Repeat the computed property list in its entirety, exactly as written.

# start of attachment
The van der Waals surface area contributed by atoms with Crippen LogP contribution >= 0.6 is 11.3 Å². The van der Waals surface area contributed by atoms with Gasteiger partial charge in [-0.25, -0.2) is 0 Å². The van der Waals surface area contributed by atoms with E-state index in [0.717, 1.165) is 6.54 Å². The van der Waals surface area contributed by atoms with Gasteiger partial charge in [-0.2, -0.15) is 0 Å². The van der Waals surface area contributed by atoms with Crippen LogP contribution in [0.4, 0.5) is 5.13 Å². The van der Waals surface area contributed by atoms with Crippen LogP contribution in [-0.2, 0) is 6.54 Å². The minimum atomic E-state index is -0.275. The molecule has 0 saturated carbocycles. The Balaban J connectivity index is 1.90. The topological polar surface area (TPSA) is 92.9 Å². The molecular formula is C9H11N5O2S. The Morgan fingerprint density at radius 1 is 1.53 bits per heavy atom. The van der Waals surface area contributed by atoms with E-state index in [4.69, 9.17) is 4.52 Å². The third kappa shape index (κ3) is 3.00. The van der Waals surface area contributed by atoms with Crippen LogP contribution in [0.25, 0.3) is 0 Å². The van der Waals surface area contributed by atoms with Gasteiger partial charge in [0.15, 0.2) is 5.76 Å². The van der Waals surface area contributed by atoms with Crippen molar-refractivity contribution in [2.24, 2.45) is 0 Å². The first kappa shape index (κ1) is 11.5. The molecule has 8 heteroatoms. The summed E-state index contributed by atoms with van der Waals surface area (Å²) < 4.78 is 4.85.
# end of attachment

The van der Waals surface area contributed by atoms with Crippen LogP contribution >= 0.6 is 11.3 Å². The van der Waals surface area contributed by atoms with Gasteiger partial charge in [-0.25, -0.2) is 0 Å². The van der Waals surface area contributed by atoms with E-state index in [0.717, 1.165) is 6.54 Å². The van der Waals surface area contributed by atoms with Gasteiger partial charge in [-0.2, -0.15) is 0 Å². The van der Waals surface area contributed by atoms with Crippen LogP contribution in [0.4, 0.5) is 5.13 Å². The van der Waals surface area contributed by atoms with Crippen LogP contribution in [-0.2, 0) is 6.54 Å². The minimum atomic E-state index is -0.275. The molecule has 0 saturated carbocycles. The Balaban J connectivity index is 1.90. The topological polar surface area (TPSA) is 92.9 Å². The molecular formula is C9H11N5O2S. The Morgan fingerprint density at radius 1 is 1.53 bits per heavy atom. The van der Waals surface area contributed by atoms with E-state index in [4.69, 9.17) is 4.52 Å². The third kappa shape index (κ3) is 3.00. The van der Waals surface area contributed by atoms with Crippen LogP contribution in [0.25, 0.3) is 0 Å². The van der Waals surface area contributed by atoms with Gasteiger partial charge in [0.15, 0.2) is 5.76 Å². The van der Waals surface area contributed by atoms with Crippen molar-refractivity contribution in [2.24, 2.45) is 0 Å². The first kappa shape index (κ1) is 11.5. The molecule has 8 heteroatoms. The summed E-state index contributed by atoms with van der Waals surface area (Å²) < 4.78 is 4.85.